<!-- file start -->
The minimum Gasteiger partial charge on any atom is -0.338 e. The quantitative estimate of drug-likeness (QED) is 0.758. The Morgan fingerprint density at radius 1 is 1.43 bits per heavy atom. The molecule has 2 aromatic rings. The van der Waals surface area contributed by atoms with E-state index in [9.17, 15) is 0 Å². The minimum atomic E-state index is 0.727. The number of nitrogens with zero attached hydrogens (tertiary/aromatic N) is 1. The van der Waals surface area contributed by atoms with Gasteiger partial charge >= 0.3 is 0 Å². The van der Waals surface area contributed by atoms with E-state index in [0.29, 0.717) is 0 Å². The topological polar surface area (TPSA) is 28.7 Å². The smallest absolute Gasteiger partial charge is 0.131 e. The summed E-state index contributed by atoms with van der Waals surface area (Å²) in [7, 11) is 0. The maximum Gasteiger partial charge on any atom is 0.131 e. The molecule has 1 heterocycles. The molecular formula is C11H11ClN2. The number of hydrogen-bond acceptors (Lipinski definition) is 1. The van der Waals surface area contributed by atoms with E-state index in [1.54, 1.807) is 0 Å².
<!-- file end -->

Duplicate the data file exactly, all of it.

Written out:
The minimum Gasteiger partial charge on any atom is -0.338 e. The quantitative estimate of drug-likeness (QED) is 0.758. The Morgan fingerprint density at radius 1 is 1.43 bits per heavy atom. The molecule has 2 aromatic rings. The van der Waals surface area contributed by atoms with E-state index in [9.17, 15) is 0 Å². The minimum atomic E-state index is 0.727. The number of nitrogens with zero attached hydrogens (tertiary/aromatic N) is 1. The van der Waals surface area contributed by atoms with Gasteiger partial charge >= 0.3 is 0 Å². The van der Waals surface area contributed by atoms with E-state index in [0.29, 0.717) is 0 Å². The topological polar surface area (TPSA) is 28.7 Å². The smallest absolute Gasteiger partial charge is 0.131 e. The summed E-state index contributed by atoms with van der Waals surface area (Å²) in [7, 11) is 0. The maximum Gasteiger partial charge on any atom is 0.131 e. The molecule has 1 heterocycles. The molecular formula is C11H11ClN2. The number of hydrogen-bond acceptors (Lipinski definition) is 1. The van der Waals surface area contributed by atoms with E-state index in [1.54, 1.807) is 0 Å².